Gastroenterology & Hepatology

May 2024 - Volume 20, Issue 5

Leaky Gut Syndrome: Myths and Management

Brian E. Lacy, PhD, MD
Division of Gastroenterology & Hepatology, Mayo Clinic Jacksonville, Jacksonville, Florida 

Journey L. Wise, BA
Graduate Research Education Program, Mayo Clinic Rochester, Rochester, Minnesota

David J. Cangemi, MD
Division of Gastroenterology & Hepatology, Mayo Clinic Jacksonville, Jacksonville, Florida 

Corresponding author:
Dr Brian E. Lacy
Mayo Clinic Jacksonville
Davis Building, 6th Floor
4500 San Pablo Road
Jacksonville, FL 32224
Tel: (904) 953-6319
Fax: (904) 953-7366

Abstract: Leaky gut syndrome is a condition widely popularized in the lay literature, although it is not currently accepted as a formal medical diagnosis. Multiple gastrointestinal symptoms are ascribed to leaky gut syndrome, including diarrhea, bloating, distension, abdominal pain, and dyspeptic symptoms of early satiety, nausea, and postprandial fullness. The etiology and pathophysiology of leaky gut syndrome are multifactorial; a preceding gastrointestinal infection, inflammatory bowel disease, and certain medications may be relevant factors in some patients. The diagnosis of leaky gut syndrome is problematic. Although patients are frequently informed that the diagnosis can be readily made using results from blood work or stool studies, no validated test currently exists to make this diagnosis. Patients report a variety of myths about the etiology, diagnosis, and treatment of leaky gut syndrome, which can cause alarm and can frequently lead to expensive, unnecessary tests and unproven, sometimes dangerous treatments. This article reviews some of the most common myths about leaky gut syndrome and provides data from the scientific literature to correct these statements. Management strategies, based on data, are provided when available.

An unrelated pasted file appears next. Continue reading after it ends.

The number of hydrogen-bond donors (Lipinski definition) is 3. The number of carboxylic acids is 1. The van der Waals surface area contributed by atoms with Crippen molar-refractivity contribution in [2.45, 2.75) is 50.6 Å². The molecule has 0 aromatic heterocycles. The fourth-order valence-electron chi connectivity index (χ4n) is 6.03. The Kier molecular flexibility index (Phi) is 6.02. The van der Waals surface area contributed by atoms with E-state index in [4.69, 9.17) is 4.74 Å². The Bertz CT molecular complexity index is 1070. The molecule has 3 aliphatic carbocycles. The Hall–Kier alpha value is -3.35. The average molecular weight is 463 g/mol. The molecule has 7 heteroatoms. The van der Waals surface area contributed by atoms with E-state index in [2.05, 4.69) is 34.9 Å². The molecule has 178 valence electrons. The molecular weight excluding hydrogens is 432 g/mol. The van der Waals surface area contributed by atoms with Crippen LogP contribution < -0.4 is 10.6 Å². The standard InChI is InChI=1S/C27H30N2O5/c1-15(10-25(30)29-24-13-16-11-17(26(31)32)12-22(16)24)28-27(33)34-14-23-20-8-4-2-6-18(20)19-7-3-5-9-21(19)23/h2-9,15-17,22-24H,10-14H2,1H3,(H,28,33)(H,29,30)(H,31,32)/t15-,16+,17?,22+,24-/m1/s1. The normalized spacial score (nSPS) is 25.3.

Case Study 

A 42-year-old woman was referred for a second opinion in gastroenterology. She reported a 2-year history of lower abdominal pain and discomfort, bloating, and distension, as well as loose, watery, urgent bowel movements. Her symptoms began after an apparent episode of food poisoning. Her spouse had similar symptoms but recovered completely. Results of extensive laboratory tests, including a complete blood count, metabolic profile, liver chemistries, thyroid tests, celiac serologies, and C-reactive protein, were all normal on at least 2 separate occasions. Stool studies, including fecal lactoferrin and ova and parasites, were normal 3 separate times. Owing to persistent symptoms, she underwent an upper endoscopy and colonoscopy. Endoscopic findings and duodenal, gastric, terminal ileum, and colon biopsies, including special staining for mast cells, were all normal. Breath tests (lactulose, fructose, and then lactose) were normal. Her weight has remained stable since the onset of symptoms. Empiric trials of various probiotics, loperamide, cholestyramine, smooth muscle antispasmodics, eluxadoline, and a diet low in fermentable oligosaccharides, disaccharides, monosaccharides, and polyols have not been helpful. She recently saw a naturopathic doctor, who made a diagnosis of leaky gut syndrome based on her symptoms and a stool sample. The naturopathic doctor recommended a low-histamine diet, 2 different antihistamines, and a panel of supplements. The patient, a former dietitian, requested a second opinion. 


The discipline of gastroenterology is constantly evolving as new information, technology, ideas, and hypotheses come to light. This constant state of evolution leads not just to new treatments but often to new diagnoses. After rigorous testing using validated techniques, some new diagnoses remain (eg, postinfectious irritable bowel syndrome [IBS], central sensitization syndrome).1,2 Others, however, fade away, destined for the medical history books (eg, mucous colitis, female hysteria).3,4 Leaky gut syndrome is a recent diagnosis now popularized in the lay literature. It has been associated with a myriad of disorders (eg, Alzheimer disease, autism, dementia, diabetes, fibromyalgia),5-8 although scientific evidence using validated techniques to support these claims in humans is quite limited or nonexistent. The diagnosis of leaky gut syndrome is frequently made based on symptoms alone. In other cases, the diagnosis is made based on blood work or stool studies. Some health care providers frequently recommend courses of therapy without convincing or supportive scientific data. These practices have caused confusion for both patients and providers. Physicians who routinely evaluate patients referred for presumed leaky gut syndrome may hear a number of myths regarding this nebulous diagnosis. The goal of this article is to highlight some of the most common myths about leaky gut syndrome and provide scientific evidence from the recent literature, when available, to either support or refute these common views. Therapeutic options will also be discussed using data from the scientific literature.